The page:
Have you ever turned on the television and flipped through the 200-plus channels on cable, and said to yourself, “I can’t believe with all these channels there’s nothing on?” Well, you need to know there is a revolution going on to fill in those gaps, and African American creativity, talent, resources and leadership is at the center of it.

This revolution is as near as your cell phone, laptop or desktop computer, and Los Angeles is the epicenter. Michael Ajakwe Jr. is its leader.

Ajakwe, an Emmy-winning television producer, NAACP Award-winning playwright, award-winning filmmaker, veteran comedy writer, and working writer (“Love That Girl,” “UnSung”), is the founder and executive director of the Los Angeles Web Series Festival (LAWebFest).

LAWebFest is the first web festival of its kind in the world and was started in 2010.

“There is no narrative medium that excites me more than the entertainment revolution unfolding before my very eyes on the Internet,” said Ajakwe, who in 2009, formed his own web channel, AjakweTV.com and launched his first web series “Who …”

“When I noticed what television, cable and other web channels weren’t doing for people of color, in terms of programming, I decided to do something about it. It’s like ‘Cosby’ never existed.

There is no shortage of talent in front and behind the cameras, just a shortage of vision,” said Ajakwe, who is poised to unveil his next web series, co-starring L.A. Sparks player Candace Parker in her first comedy acting role.

He created “Who . . .” to fill the gap.

Ajakwe says that the web series or short-form micro series, is its own genre of entertainment, not simply “chopped up TV, film or theater.”

A web series is a serialized fiction or nonfiction show not only made specifically for presentation over the Internet, but adheres to the rules of made-for-Internet viewing–short and fast-moving content, that usually runs between three and 12 minutes per webisode (each episode of a web series is called a webisode).

A web series is a form of new media, which also includes online short films, online feature films, online TV dramas, online TV comedies, random online amateur videos, random online professional videos, V-logs, and blogs.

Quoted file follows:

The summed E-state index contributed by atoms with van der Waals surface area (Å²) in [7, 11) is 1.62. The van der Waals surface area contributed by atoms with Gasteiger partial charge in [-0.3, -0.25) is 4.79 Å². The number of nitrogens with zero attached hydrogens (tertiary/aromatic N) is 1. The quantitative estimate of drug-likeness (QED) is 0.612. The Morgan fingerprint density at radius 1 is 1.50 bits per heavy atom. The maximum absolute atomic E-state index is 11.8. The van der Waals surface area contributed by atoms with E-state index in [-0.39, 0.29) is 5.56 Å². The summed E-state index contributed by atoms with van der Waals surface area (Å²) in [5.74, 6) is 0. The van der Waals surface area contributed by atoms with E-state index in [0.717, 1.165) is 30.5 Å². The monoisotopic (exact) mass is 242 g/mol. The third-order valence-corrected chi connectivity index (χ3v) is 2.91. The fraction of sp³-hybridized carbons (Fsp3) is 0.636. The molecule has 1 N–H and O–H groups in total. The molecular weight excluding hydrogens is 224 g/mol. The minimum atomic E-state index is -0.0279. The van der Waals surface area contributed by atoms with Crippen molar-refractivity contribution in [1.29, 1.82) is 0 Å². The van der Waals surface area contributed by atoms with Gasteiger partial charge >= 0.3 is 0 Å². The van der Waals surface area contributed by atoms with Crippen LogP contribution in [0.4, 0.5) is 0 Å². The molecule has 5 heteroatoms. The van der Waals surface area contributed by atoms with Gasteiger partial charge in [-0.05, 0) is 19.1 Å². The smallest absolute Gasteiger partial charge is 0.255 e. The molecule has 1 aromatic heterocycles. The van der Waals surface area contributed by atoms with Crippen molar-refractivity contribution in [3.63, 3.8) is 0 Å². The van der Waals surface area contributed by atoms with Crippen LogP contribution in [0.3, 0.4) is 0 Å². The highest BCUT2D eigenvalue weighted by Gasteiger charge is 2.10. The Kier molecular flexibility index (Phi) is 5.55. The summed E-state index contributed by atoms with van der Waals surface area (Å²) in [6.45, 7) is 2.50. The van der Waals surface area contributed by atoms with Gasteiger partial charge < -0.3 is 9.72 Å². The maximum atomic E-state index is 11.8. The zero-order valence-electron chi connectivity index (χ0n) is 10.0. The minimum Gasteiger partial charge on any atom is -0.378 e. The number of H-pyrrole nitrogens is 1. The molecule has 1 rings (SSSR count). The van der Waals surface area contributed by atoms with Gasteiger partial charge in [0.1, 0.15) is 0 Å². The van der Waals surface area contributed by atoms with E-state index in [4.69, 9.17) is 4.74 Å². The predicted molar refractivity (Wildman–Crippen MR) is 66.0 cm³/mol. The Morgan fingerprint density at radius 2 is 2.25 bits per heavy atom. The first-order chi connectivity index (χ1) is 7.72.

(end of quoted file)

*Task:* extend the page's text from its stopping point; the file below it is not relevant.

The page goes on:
Ajakwe said one of the biggest myths about web series content, is that it’s made by amateurs or “outsiders” who know nothing about producing quality work.

But quite to the contrary, Ajakwe said the majority of web series producers are established and working industry professionals–writers, producers, editors, directors, actors, designers–who tell stories that aren’t being told in traditional media outlets.

“Goodnight Burbank,” the first half-hour comedy made for the web, just became the first such work picked up by a television network and was called by USA Today “better than 99 percent of the stuff on TV.”

Ajakwe said the web eliminates the “gatekeepers” and allows open access. This diversity of story and producers is evidenced by the submissions to Ajakwe’s LAWebFest the past two years with products from around the globe, including Australia, India, Canada, Italy, the United Kingdom, France, as well as the United States.

African American producers, actors and writers associated with web series include such established industry names as Vanessa Bell Calloway, Obba Babatunde, Anthony Anderson, Reggie Gaskins, Jaleel White and Robert Townsend.

Townsend’s web series, “Diary of a Single Mom,” was honored at the 2010 LAWebFest as Web Series of the Year and featured veteran actors Billy Dee Williams, Richard Roundtree and Leon.

Kevin Ross, host of “America’s Court with Judge Ross” and founder of an informative, and at times, provocative online newsletter, was a Social Media Award Honoree at the 2011 LAWebFest for his outstanding efforts in the area of social-media marketing, community awareness and education through his 3BASS Media Group.

Ajakwe said, “Black folks are doing some amazing, creative things online. I’m happy to shine a light on that and give the opportunity for that creativity to be seen, just as I was given opportunities within traditional media. Creativity has no color.”

There are so many African American producers and actors in the web series genre that websites such as Black Web Series now chronicles the latest web series developments. The stories they tell on the web are diverse, including Anthony Anderson’s soap/drama “Anacostia,” Angela de Joseph’s beauty/wellness talk show “The Angela Show,” Phill Branch and Lisa K. Robinson’s dramedy “The Punanny Diaries,” Nathan Fluellen’s “Travel & Lifestyle Worldwide Nate,” Terence Anthony’s animated comedy “Orlando’s Joint,” Kristal Mosely’s Hollywood talk show “Abiola’s Kiss & Tell TV,” Al Thompson’s drama “Lennox Avenue,” and Ajakwe’s own comedy “Who …,” just to name a few.

The latest buzz has been about Issa Rae’s comedy “Misadventures of an Awkward Black Girl” and her latest mockumentary “Flyguys Present the F-Word,” as well as Sonya Steele’s drama “Celeste Bright,” and Caryn K. Hayes’ “Breaking Point.”

The Marseille Webfest is being spearheaded by Paris and Marseille-based television, film and web series producer Jean Michel Albert. Last year, when the city of Marseille expressed an interest in hosting a web series festival, Albert–who was chosen to lead that efforts–reached across the Atlantic to Ajakwe.

“We looked all over the world for a web series festival and found just one–LAWebFest. Mike did not view us as a threat. Instead, he welcomed us and took me under his wing,” Albert recalled, crediting LAWebFest with serving as a role model for organizing Marseille’s upcoming web series festival.